Subject: Re: Economic incentives to produce software in a free software regime
From: Crispin Cowan <>
Date: Tue, 26 Oct 1999 21:16:35 +0000

"Karsten M. Self" wrote:

> Crispin Cowan wrote:
> > > >>>>> "Crispin" == Crispin Cowan <> writes:
> > >     Crispin> Really?  "Nice car, eh?  Want tires with that?"
> > >     Crispin> Unbundling of essential stuff was a standard tactic with
> > >     Crispin> sleazy car dealerships before I was born.
> Point of reference:  Pickup trucks are sold without bumpers in the US.

That observation was in my original "car sales" post, but was cut from the

> As one starts encountering less mainstream, products, or products in
> which specialization and options are important and manifold, unbundled
> pricing becomes more common -- and accepted.

Interesting.  Probably its the other way around:  with higher volumes, margins
matter more, and the cost of supporting rich combinations of options becomes

>  - Tying:  bundling, without the option to purchase the unbundled
> components.
> Bundling is legal.  Tying can be construed as monopolistic activity.

So I can go *demand* to buy a car without bumpers & tires?  Or is that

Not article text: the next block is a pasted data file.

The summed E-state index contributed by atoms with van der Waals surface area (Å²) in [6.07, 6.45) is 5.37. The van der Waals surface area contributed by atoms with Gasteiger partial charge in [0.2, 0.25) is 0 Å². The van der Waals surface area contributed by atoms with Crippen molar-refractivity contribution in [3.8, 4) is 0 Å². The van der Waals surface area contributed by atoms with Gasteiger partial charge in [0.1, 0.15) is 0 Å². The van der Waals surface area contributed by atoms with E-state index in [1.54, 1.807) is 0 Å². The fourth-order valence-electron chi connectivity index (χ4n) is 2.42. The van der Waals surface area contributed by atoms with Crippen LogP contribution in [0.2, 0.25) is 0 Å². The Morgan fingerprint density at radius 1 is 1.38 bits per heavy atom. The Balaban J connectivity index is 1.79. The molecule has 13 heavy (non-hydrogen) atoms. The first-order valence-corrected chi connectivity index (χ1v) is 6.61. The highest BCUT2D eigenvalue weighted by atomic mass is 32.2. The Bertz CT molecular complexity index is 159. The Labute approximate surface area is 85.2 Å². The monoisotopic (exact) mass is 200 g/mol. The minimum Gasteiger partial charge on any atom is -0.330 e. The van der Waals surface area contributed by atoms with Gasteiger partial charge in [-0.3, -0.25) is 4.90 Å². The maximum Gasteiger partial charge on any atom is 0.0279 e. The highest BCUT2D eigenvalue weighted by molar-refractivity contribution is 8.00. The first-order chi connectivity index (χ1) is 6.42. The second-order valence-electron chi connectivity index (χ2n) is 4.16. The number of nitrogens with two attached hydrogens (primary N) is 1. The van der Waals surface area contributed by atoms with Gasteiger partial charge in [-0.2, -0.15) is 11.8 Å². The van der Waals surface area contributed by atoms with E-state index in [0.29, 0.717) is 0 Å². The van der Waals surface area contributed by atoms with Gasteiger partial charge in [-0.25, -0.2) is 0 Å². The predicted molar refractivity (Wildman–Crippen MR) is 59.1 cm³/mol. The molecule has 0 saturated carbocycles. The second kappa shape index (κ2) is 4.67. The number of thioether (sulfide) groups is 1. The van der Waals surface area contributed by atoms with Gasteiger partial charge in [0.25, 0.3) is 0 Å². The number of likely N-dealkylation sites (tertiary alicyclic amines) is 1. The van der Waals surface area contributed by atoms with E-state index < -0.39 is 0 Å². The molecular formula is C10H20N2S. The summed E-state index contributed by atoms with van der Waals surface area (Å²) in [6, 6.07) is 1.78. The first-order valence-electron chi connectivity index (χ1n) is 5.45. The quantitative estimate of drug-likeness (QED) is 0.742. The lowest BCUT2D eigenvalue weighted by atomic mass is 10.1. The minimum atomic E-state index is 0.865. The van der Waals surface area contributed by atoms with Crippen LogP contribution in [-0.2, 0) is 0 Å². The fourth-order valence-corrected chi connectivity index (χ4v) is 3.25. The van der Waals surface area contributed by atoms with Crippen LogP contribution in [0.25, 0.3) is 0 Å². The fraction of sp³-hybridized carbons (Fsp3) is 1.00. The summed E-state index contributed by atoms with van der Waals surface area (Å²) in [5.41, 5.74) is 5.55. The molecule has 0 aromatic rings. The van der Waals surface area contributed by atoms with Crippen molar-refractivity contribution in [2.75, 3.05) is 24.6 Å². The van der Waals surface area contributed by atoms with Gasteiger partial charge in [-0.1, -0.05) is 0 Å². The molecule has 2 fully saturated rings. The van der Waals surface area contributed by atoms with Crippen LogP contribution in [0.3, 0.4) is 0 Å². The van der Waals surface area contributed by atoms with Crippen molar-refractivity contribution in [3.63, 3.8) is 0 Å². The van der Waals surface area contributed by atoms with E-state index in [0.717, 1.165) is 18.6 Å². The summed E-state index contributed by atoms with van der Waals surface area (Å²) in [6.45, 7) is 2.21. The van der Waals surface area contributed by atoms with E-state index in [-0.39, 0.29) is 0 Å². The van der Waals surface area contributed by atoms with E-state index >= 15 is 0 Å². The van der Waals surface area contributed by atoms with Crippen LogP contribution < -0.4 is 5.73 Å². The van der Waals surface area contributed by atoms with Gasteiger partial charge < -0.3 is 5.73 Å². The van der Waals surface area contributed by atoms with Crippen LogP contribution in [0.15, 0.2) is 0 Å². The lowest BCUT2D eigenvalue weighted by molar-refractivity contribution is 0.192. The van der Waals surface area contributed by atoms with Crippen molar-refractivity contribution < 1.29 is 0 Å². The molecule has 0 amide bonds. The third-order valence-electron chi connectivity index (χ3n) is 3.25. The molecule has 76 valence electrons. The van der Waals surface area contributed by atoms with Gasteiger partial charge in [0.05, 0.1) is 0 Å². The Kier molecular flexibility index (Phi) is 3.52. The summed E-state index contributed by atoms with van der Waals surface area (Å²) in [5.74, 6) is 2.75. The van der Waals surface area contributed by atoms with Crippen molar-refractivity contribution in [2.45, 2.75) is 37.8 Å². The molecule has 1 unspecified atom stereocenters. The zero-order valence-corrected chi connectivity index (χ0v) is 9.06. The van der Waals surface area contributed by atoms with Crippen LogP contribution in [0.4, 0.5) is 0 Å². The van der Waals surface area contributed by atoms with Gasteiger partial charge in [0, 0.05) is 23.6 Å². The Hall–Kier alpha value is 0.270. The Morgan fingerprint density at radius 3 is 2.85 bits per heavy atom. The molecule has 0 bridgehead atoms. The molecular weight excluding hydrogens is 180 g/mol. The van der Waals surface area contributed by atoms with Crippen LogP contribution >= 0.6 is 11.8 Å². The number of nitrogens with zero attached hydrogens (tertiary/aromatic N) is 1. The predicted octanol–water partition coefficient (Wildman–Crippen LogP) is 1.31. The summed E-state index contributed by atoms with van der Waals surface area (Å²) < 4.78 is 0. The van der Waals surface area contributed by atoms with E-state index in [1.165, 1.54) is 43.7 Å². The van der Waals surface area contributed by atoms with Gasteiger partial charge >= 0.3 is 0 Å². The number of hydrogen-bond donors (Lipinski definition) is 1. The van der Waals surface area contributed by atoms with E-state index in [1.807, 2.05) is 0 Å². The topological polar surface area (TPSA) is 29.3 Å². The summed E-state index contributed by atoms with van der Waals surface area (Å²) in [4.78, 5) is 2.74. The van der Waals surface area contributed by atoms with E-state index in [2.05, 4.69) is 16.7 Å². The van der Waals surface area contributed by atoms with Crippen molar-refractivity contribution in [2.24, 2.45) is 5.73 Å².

special-cased away by FTSB rules about "cars must have bumpers, seat belts,
headlights ...."

> ...and it's quite possible that widespread software piracy will *reduce*
> the market price of the legitimate good, as piracy (shared copies or


> As an ironic sidenote, the Register suggests that the
> wide availability of pirated Microsoft software in Poland has dampened
> the demand for Linux there (maybe we should support stronger anti-piracy
> efforts in LDCs

That's interesting.  It's the opposite of the effect observed in Africa
(reference long lost) where (apparently) the pork^W extensive system requirements
of things like NT make Linux appealing:  even if both Linux and Windows are
effectively "free", Linux runs on cheaper hardware because it is leaner.

Crispin Cowan, CTO, WireX Communications, Inc.
Free Hardened Linux Distribution: